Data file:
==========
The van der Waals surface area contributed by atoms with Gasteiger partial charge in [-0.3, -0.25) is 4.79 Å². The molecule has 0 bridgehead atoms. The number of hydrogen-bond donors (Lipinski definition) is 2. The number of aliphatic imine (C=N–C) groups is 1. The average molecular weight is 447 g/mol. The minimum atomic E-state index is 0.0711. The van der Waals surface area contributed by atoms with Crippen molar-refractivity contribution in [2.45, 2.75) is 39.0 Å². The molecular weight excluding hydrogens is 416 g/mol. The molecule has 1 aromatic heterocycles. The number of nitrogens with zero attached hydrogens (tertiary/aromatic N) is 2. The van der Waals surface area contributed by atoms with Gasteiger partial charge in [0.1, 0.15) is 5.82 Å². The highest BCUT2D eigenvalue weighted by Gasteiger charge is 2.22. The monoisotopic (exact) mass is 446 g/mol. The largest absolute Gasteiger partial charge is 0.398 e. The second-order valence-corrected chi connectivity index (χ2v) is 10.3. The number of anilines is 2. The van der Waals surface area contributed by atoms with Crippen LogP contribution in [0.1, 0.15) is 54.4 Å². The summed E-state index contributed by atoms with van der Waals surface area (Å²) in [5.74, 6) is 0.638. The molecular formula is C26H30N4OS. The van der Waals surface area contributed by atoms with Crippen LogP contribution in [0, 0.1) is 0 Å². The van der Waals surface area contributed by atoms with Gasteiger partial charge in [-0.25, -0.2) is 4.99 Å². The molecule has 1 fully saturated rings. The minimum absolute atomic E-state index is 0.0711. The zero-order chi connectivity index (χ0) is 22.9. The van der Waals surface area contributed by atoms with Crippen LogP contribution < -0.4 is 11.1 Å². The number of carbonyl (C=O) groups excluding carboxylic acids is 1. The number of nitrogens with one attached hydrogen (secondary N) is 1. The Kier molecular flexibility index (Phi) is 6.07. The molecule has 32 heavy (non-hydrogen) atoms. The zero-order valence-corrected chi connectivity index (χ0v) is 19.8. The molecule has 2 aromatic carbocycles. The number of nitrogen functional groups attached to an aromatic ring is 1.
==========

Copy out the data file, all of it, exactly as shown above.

The van der Waals surface area contributed by atoms with Gasteiger partial charge in [-0.3, -0.25) is 4.79 Å². The molecule has 0 bridgehead atoms. The number of hydrogen-bond donors (Lipinski definition) is 2. The number of aliphatic imine (C=N–C) groups is 1. The average molecular weight is 447 g/mol. The minimum atomic E-state index is 0.0711. The van der Waals surface area contributed by atoms with Crippen molar-refractivity contribution in [2.45, 2.75) is 39.0 Å². The molecular weight excluding hydrogens is 416 g/mol. The molecule has 1 aromatic heterocycles. The number of nitrogens with zero attached hydrogens (tertiary/aromatic N) is 2. The van der Waals surface area contributed by atoms with Gasteiger partial charge in [0.1, 0.15) is 5.82 Å². The highest BCUT2D eigenvalue weighted by Gasteiger charge is 2.22. The monoisotopic (exact) mass is 446 g/mol. The largest absolute Gasteiger partial charge is 0.398 e. The second-order valence-corrected chi connectivity index (χ2v) is 10.3. The number of anilines is 2. The van der Waals surface area contributed by atoms with Crippen LogP contribution in [0.1, 0.15) is 54.4 Å². The summed E-state index contributed by atoms with van der Waals surface area (Å²) in [5.74, 6) is 0.638. The molecular formula is C26H30N4OS. The van der Waals surface area contributed by atoms with Crippen LogP contribution in [0, 0.1) is 0 Å². The van der Waals surface area contributed by atoms with Gasteiger partial charge in [-0.25, -0.2) is 4.99 Å². The molecule has 1 fully saturated rings. The minimum absolute atomic E-state index is 0.0711. The zero-order chi connectivity index (χ0) is 22.9. The van der Waals surface area contributed by atoms with Crippen LogP contribution < -0.4 is 11.1 Å². The number of carbonyl (C=O) groups excluding carboxylic acids is 1. The number of nitrogens with one attached hydrogen (secondary N) is 1. The Kier molecular flexibility index (Phi) is 6.07. The molecule has 32 heavy (non-hydrogen) atoms. The zero-order valence-corrected chi connectivity index (χ0v) is 19.8. The molecule has 2 aromatic carbocycles. The number of nitrogen functional groups attached to an aromatic ring is 1.